The Australian 's ongoing anguish highlights an aspect of golf that people fail frequently to appreciate. Technical flaws are less damaging than mental disturbance. A player can look great in rehearsal but then give a very poor performance.
Baker-Finch is not alone in this but no player will set out over the links of Royal Troon with less confidence. Nightmares rise up before him. It's more than slump, it's free fall. In the Open at St Andrews two years ago Baker-Finch began by hooking wide of a fairway wide enough to accommodate a fleet of buses. At Lytham last year his ball ended up in a champagne tent.
For quite a while Baker-Finch has given the impression that he could not be absolutely sure of hitting the ball with a banjo. There must have been plenty of times when he wished that golf had not been invented.
Golf can be that sort of game but it is usually the putting stroke that deserts them; fine from tee to green but the damn ball won't drop. If Baker-Finch had just that to worry about he would probably go around happy. There is still a smile on his face but it does not tell everything about him.
For example, it took courage to play in the Open, in fact, just to go out in a tournament because the gift is still missing. "If I knew why it wouldn't have gone," he said yesterday. "There isn't one specific thing, not an injury, one bad swing fault. It's not like my big toe got chopped off or anything like that.
"No, I'm just fighting my way through it, working hard, and maybe I'll come back and defend at Birkdale next year."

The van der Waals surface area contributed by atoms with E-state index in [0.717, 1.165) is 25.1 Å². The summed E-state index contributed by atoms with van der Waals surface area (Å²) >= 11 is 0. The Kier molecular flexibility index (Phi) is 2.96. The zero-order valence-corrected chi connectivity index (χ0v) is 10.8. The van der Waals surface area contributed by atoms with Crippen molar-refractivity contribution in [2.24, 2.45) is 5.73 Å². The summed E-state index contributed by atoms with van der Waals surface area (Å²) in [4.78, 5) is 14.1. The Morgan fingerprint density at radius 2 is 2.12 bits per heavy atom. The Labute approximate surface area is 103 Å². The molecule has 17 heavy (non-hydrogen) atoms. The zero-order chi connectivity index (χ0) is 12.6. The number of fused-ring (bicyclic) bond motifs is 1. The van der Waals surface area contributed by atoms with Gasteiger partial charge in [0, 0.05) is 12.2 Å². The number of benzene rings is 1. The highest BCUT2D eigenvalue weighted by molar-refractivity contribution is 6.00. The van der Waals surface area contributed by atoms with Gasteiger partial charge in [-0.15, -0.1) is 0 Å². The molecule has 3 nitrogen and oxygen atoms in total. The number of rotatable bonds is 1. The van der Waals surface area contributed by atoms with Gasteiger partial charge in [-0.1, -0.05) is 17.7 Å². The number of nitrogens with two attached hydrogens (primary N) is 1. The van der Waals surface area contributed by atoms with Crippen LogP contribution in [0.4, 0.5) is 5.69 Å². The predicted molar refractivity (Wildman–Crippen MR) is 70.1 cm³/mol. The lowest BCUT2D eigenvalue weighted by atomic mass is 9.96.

It is pretty obvious from those words that Baker-Finch will not be setting off today with great expectations. Making the cut would be a triumph. Apart from a few minor events in Australia he has not played since last year's Open. "I was allowed to take a year off the US Tour and my plan is to play in some of the Australian tournaments," he said.
Plenty of golfers have been down the lonely road, none more agonisingly than Bill Rogers whose career collapsed following his victory in the 1981 Open Championship at Sandwich. Sensing that the gift had gone for good Rogers is now a club professional.
Does the Open carry a curse for some of its winners? Rogers, Baker-Finch and Mark Calcavecchia, who has only won twice on the US Tour since winning at Troon in 1989. It isn't something Baker-Finch cares to think about. "You just don't know," he said. "You've got it one day, then it's gone. But for the last three or four months I've been working on my game with Gary Edwin and I think it's turning around. I see a lot of good changes, and my swing is very much different. It's more like it was six or seven years ago."
That's the easy part. The hard part is convincing himself that he can compete again. Baker-Finch has received plenty of support and more advice than most players get in a lifetime. He admits to mental torment. "Keeping your head up helps you to handle it well, but it doesn't improve your game. I've simply got to trust myself and things that used to work for me. I love the game, I love playing. I don't want to do anything else. But it's up to me. Nobody else can get me back on track."
After a practice round yesterday Baker-Finch's back was hurting. He can take pills for that but there is no relief for what goes on in his mind. He doesn't know whether the ball will go straight today or into the next county. Asked if he had any advice for Tiger Woods, he said: "I wish Tiger would give me some".
Baker-Finch would like us to remember that he played well in the 1994 Open, finishing 10th. "Actually it should have been better. I just didn't play well over the last few holes. But that's the last time I resembled a golf professional. It's been hideous but I've never thought about giving up."
It isn't sympathy Baker-Finch wants, just a sign that his swing is working again. Straight down the middle from the first tee would do but the way things are it would be wise to take cover.Reuse content